Often the carrier and base are compact structures and therefore require a compact locking mechanism. Extremely compact electronics require miniaturized locking devices.

The use of an actuating member to retract biased projections back into the carrier such that the carrier can be removed from the receptacle is known. However, these devices are often complex, expensive and fragile. Further, these devices can require additional force to retract the projections as they may get caught on the receptacle as they are retracted into the carrier.

SUMMARY OF THE INVENTION

Accordingly, embodiments of the invention are directed to a retractable locking mechanism for locking a module in a cage.

In an embodiment, the invention provides a retractable locking mechanism for locking a module in a cage using a lever and slider block assembly.

In another embodiment, the invention provides a retractable locking mechanism for locking a module in a cage using a lever and slider block assembly made of steel.

In yet another embodiment, the invention provides a retractable locking mechanism for locking a module in a cage that can be stored with a group of like modules in a manner that makes efficient use of space.

In yet another embodiment, the invention provides a retractable locking mechanism for locking a module in a cage with improved shielding of electromagnetic interference.

Additional features and advantages of embodiments of the invention will be set forth in the description which follows, and in part will be apparent from the description, or may be learned by practice of embodiments of the invention. The objectives and other advantages of the embodiments of the invention will be realized and attained by the structure particularly pointed out in the written description and claims hereof as well as the appended drawings.

To achieve these and other advantages and in accordance with the purpose of embodiments of the invention, as embodied and broadly described, the retractable locking mechanism for locking a module in a cage includes a retractable locking mechanism comprising: a lever having a handle end opposite a rotation end and a pivot point positioned between the handle end and the rotation end such that the lever pivots about an axis of rotation of the lever; a first cam positioned on the rotation end of the lever; an actuator with a front end and a back end, the front end attached to the pivot point of the lever; a lock disposed adjacent to the actuator and the lock having a first end and a second end and an axis of rotation of the lock; a second cam attached to the lock for bearing on the back end of the actuator; and wherein pivoting the lever moves the actuator along a plane of the actuator to contact and rotate the second cam such that the lock is disposed in one of a locked state and an unlocked state.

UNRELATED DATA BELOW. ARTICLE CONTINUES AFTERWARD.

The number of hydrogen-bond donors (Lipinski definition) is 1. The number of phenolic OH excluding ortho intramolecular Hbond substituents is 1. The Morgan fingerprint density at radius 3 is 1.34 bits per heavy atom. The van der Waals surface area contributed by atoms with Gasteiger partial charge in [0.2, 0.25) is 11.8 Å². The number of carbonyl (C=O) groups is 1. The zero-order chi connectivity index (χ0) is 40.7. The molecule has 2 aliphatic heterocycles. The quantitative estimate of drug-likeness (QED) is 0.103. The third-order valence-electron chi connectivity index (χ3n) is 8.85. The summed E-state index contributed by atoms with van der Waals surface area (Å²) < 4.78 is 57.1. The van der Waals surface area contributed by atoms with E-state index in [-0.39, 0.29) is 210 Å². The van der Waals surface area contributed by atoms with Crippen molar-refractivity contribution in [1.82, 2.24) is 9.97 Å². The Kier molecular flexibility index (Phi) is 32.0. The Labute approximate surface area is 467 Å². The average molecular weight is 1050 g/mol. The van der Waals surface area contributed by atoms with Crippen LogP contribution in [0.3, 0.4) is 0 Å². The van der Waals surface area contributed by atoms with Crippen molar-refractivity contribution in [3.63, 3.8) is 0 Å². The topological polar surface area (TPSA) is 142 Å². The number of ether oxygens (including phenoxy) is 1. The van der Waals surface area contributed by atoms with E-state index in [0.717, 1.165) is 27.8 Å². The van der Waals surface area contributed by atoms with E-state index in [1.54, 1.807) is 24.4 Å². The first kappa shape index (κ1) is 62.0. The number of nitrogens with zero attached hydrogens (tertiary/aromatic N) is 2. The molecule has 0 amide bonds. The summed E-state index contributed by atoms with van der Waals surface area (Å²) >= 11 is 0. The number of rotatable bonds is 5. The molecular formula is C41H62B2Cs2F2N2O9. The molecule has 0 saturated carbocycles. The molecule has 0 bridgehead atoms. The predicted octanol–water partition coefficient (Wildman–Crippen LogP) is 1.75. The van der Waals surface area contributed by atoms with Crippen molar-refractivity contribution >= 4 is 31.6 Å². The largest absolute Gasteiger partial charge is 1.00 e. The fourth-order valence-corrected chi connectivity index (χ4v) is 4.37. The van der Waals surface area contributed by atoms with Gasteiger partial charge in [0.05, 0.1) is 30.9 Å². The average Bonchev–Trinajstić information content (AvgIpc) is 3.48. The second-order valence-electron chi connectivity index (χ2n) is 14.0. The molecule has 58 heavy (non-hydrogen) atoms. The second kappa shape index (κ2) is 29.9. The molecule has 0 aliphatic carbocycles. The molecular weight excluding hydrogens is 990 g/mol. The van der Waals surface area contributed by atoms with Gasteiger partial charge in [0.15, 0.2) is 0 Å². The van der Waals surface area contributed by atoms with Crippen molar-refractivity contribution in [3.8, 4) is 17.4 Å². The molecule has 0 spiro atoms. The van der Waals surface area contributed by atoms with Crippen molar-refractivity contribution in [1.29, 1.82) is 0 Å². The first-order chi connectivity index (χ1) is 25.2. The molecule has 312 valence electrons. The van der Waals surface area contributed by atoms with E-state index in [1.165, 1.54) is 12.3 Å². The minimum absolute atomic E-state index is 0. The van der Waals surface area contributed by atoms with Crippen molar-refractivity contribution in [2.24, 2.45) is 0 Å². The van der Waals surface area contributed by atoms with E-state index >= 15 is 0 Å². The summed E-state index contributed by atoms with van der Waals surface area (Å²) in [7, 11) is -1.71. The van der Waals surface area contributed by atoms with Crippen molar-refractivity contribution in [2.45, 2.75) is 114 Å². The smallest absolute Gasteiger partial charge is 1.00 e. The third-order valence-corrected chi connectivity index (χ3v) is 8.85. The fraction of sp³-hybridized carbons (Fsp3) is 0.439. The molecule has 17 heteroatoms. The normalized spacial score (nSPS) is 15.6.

In another aspect, the retractable locking mechanism for locking a module in a cage includes a retractable locking mechanism comprising a module; a lever positioned on the module having a handle end opposite a rotation end and a pivot point positioned between the handle end and the rotation end such that the lever pivots about an axis of rotation of the lever; a first cam positioned on the rotation end of the lever; an actuator with a front end and a back end, the front end attached to the pivot point of the lever; a lock disposed adjacent to the actuator and the lock having a first end and a second end and an axis of rotation of the lock; and a second cam for bearing on the back end of the actuator.

In yet another aspect, the retractable locking mechanism for locking a module in a cage includes a module and cage assembly including a retractable locking mechanism comprising a module; a cage for receiving the module; a lever positioned on the module having a handle end opposite a rotation end and a pivot point positioned between the handle end and the rotation end such that the lever pivots about an axis of rotation of the lever; a first cam for contacting a surface of the cage and attached to the rotation end of the lever; an actuator with a front end and a back end, the front end attached to the pivot point of the lever; a lock disposed on the module and the lock having a first end and a second end and an axis of rotation of the lock; a second cam for bearing on the back end of the actuator attached to the lock; a protrusion on the lock that is substantially perpendicular to the axis of rotation of the lock; and a lock receptacle in the cage for receiving the protrusion of the lock.